I am sure some of you might have heard about topological sorting, but do you really know what that is? Let's find out together!

From the Wikipedia's definition, a **topological sort** of a directed graph is a linear ordering of its vertices such that for every directed edge `uv`

from vertex `u`

to vertex `v`

, `u`

comes before `v`

in the ordering.

In layman's term, a topological sorting is to sort a directed graph that has no cycles. Normally, you will use an array list or any other data structures to store the result of the sorting. The way we sort the graph is by calculating the **indegree** of each node, which is the number of neighbor nodes pointing to itself.

**NOTE**: topological sorting of a graph cannot be accomplished if the graph has formed cycles between nodes. A topological ordering is possible `iff`

the graph has no directed cycles, that is, it it is a directed acyclic graph (`DAG`

).

There are quite a lot of good articles regarding to topological sort, so I will skip the remaining explanation part here. Here's one that I find quite useful, the link is attached here for reference.

### Given an directed graph, find any topological order for the given graph.

You can think of the node without other nodes pointing to it as the initial node.

The topological order can be `[0,1,2,3,4,5]`

or `0,2,3,1,5,4]`

and etc.

Here's the solution for reference.

```
public ArrayList<DirectedGraphNode> topSort(ArrayList<DirectedGraphNode> graph) {
ArrayList<DirectedGraphNode> order = new ArrayList<>();
if(graph == null){
return order;
}
// 1. we need to find out the indegree for each node
Map<DirectedGraphNode, Integer> indegree = getIndegree(graph);
Queue<DirectedGraphNode> queue = new LinkedList<>();
// 2. add the node with 0 indegree into the queue and array
for(DirectedGraphNode node : graph){
if(indegree.get(node) == 0){
queue.offer(node);
order.add(node);
}
}
// 3. decrease the indegree level after removing the 0 degree node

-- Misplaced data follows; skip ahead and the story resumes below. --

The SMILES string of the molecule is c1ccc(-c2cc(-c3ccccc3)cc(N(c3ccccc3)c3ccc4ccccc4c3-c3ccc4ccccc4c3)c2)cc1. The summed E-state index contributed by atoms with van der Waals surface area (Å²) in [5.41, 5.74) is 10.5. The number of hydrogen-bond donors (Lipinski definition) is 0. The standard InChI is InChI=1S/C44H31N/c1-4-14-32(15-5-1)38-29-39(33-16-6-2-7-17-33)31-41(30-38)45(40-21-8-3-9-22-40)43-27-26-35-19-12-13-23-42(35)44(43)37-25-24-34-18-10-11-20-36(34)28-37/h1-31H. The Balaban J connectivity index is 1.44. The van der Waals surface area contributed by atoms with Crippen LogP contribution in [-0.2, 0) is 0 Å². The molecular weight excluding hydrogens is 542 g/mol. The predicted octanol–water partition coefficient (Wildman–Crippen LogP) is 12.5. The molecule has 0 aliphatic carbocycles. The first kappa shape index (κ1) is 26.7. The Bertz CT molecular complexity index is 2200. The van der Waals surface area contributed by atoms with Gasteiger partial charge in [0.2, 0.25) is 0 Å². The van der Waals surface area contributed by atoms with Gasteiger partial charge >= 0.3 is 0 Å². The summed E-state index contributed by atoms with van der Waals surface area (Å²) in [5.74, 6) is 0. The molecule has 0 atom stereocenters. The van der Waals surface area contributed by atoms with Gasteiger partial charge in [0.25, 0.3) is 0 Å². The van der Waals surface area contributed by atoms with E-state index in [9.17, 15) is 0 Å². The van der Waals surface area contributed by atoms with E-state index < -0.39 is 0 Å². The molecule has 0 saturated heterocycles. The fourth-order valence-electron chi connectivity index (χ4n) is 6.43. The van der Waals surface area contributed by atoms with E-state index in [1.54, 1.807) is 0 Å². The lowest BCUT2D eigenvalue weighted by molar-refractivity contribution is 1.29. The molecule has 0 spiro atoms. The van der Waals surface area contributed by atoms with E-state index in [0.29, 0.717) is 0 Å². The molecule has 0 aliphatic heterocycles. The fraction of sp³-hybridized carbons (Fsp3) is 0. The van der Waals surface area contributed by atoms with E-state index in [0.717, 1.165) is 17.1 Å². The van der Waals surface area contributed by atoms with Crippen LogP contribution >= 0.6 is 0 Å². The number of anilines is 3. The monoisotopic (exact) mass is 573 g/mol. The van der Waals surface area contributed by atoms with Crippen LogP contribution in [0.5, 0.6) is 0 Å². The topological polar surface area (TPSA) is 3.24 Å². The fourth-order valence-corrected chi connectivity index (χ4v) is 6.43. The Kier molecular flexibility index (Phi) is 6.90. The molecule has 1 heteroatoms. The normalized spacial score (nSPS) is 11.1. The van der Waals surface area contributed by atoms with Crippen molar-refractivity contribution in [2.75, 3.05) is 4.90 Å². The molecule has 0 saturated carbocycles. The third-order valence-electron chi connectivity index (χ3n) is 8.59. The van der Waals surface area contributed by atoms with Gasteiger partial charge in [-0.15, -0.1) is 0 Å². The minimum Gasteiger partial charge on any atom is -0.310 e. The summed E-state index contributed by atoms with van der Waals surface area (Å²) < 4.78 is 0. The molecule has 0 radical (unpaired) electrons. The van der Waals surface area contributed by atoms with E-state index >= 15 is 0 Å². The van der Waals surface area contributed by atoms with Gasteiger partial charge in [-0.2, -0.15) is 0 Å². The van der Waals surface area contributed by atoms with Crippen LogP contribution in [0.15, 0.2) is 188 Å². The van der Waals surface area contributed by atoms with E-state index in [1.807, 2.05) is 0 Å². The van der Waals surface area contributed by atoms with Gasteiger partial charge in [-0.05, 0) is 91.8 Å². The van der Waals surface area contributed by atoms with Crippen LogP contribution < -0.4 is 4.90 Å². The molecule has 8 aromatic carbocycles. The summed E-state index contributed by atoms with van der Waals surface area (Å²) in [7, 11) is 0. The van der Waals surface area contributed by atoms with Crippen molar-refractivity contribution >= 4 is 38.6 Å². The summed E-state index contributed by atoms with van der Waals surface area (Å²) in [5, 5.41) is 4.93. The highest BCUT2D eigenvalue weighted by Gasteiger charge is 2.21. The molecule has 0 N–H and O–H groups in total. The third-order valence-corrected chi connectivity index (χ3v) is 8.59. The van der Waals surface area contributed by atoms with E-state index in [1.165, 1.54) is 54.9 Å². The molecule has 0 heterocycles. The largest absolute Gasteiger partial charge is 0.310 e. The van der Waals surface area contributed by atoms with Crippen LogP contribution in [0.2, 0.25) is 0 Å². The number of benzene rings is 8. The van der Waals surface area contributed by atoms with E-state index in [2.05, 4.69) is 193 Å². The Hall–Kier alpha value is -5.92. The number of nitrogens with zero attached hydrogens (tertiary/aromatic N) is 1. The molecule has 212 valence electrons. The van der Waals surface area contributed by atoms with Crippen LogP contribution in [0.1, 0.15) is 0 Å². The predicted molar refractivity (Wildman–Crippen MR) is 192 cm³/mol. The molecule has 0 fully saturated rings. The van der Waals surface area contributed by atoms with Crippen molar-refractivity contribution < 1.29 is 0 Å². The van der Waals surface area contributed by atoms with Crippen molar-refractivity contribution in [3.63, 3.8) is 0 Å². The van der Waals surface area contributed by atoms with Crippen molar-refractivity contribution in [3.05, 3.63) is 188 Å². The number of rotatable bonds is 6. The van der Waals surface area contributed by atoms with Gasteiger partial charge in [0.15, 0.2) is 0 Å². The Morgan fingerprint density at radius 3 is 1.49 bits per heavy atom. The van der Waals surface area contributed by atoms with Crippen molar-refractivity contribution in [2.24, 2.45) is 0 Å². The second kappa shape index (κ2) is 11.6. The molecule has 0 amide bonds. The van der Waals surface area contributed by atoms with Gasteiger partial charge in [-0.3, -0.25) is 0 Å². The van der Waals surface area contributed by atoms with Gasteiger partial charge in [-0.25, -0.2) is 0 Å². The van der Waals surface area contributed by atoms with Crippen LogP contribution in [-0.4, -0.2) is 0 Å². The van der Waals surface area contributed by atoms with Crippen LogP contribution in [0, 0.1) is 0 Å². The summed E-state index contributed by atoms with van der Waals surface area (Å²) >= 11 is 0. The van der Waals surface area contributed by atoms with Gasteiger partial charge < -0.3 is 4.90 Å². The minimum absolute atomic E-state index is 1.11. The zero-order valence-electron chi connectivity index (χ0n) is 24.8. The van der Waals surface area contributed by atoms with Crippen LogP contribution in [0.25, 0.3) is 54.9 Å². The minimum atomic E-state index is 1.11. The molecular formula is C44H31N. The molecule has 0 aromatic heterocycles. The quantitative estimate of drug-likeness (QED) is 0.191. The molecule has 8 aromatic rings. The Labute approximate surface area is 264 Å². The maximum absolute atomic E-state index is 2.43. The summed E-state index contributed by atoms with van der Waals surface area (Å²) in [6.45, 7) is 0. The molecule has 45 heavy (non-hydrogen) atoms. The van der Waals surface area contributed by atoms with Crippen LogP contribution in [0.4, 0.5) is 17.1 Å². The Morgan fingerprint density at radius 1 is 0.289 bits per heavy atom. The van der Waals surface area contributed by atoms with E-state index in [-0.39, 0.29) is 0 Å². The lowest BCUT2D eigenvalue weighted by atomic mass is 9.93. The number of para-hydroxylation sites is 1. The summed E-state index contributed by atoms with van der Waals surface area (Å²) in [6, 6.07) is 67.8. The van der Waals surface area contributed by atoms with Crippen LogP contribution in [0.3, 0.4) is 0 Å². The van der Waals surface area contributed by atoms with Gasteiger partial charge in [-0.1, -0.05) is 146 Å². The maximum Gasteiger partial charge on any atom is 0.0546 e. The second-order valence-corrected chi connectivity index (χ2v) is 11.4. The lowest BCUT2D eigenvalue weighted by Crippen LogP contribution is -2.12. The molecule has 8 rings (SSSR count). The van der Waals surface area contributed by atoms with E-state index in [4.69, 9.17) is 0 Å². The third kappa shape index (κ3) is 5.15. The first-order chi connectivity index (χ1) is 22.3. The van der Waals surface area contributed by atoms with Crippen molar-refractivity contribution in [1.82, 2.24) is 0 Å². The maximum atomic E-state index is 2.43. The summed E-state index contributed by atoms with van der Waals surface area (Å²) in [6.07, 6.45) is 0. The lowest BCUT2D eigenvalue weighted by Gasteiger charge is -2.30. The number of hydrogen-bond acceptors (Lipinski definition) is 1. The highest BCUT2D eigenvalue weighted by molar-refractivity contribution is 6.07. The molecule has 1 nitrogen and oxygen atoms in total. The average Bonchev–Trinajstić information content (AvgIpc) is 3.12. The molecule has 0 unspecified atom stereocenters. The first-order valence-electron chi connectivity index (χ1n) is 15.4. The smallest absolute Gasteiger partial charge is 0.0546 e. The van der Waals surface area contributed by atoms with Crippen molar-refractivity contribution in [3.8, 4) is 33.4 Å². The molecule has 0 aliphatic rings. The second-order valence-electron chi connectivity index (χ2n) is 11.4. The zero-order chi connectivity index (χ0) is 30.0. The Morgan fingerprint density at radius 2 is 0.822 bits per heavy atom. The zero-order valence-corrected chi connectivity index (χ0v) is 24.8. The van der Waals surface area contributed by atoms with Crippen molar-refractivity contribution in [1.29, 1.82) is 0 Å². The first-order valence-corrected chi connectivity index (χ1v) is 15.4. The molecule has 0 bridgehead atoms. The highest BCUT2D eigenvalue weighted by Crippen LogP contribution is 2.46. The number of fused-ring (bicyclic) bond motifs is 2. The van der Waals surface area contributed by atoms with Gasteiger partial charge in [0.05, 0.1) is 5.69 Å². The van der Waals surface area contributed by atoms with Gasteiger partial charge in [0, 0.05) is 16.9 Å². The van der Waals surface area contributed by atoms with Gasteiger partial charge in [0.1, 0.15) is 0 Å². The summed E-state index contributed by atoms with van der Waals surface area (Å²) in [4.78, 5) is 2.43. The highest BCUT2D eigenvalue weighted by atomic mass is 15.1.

// add the node with 0 indegree to queue and array
while( !queue.isEmpty()) {
DirectedGraphNode node = queue.poll();
for(DirectedGraphNode neighbor : node.neighbors){
indegree.put(neighbor, indegree.get(neighbor) - 1);
if(indegree.get(neighbor) == 0){
queue.offer(neighbor);
order.add(neighbor);
}
}
}
// 4. check if the sorted array's size is the same as initial graph size
if(order.size() == graph.size()){
return order;
}
return null;
}
private Map<DirectedGraphNode, Integer> getIndegree(ArrayList<DirectedGraphNode> graph){
Map<DirectedGraphNode, Integer> indegree = new HashMap<>();
// 1. initialize the map
for(DirectedGraphNode node : graph){
indegree.put(node, 0);
}
// 2. add the indegree level for each pointed node
for(DirectedGraphNode node : graph){
for(DirectedGraphNode neighbor : node.neighbors){
indegree.put(neighbor, indegree.get(neighbor) + 1);
}
}
return indegree;
}
}
```

The solution is actually pretty neat and straightforward. For `BFS`

problem, the procedure is almost the same with little modification. For starter, you will need a hashmap or array and a queue. While the queue is not empty, you remove the current node from the queue and add the neighbor nodes into the queue. When certain criteria is met, for example, in this particular question, we add the neighbor node into the queue when the indegree of the node becomes 0.

That's all about it! It ain't that hard, right? I will be posting related `BFS`

problems in the next few posts, so stay tuned!

Remember, the more you practice, the better you get! Let's do it ðŸ˜ƒ

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